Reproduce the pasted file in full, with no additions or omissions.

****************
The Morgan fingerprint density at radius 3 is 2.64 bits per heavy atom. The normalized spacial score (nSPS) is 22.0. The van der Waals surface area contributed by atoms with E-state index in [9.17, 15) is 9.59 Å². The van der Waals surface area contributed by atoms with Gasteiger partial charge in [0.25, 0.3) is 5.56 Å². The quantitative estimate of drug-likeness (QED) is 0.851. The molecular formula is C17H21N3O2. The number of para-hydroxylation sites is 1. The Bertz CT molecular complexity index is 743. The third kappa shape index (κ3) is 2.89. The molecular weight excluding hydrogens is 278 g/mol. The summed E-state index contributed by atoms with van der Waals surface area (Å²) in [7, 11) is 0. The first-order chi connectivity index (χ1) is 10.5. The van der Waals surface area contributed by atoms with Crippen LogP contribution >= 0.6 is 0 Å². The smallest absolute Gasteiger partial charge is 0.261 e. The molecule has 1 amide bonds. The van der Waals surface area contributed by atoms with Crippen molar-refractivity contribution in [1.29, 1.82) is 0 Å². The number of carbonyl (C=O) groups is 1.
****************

The Morgan fingerprint density at radius 3 is 2.64 bits per heavy atom. The normalized spacial score (nSPS) is 22.0. The van der Waals surface area contributed by atoms with E-state index in [9.17, 15) is 9.59 Å². The van der Waals surface area contributed by atoms with Gasteiger partial charge in [0.25, 0.3) is 5.56 Å². The quantitative estimate of drug-likeness (QED) is 0.851. The molecular formula is C17H21N3O2. The number of para-hydroxylation sites is 1. The Bertz CT molecular complexity index is 743. The third kappa shape index (κ3) is 2.89. The molecular weight excluding hydrogens is 278 g/mol. The summed E-state index contributed by atoms with van der Waals surface area (Å²) in [7, 11) is 0. The first-order chi connectivity index (χ1) is 10.5. The van der Waals surface area contributed by atoms with Crippen LogP contribution >= 0.6 is 0 Å². The smallest absolute Gasteiger partial charge is 0.261 e. The molecule has 1 amide bonds. The van der Waals surface area contributed by atoms with Crippen molar-refractivity contribution in [1.29, 1.82) is 0 Å². The number of carbonyl (C=O) groups is 1.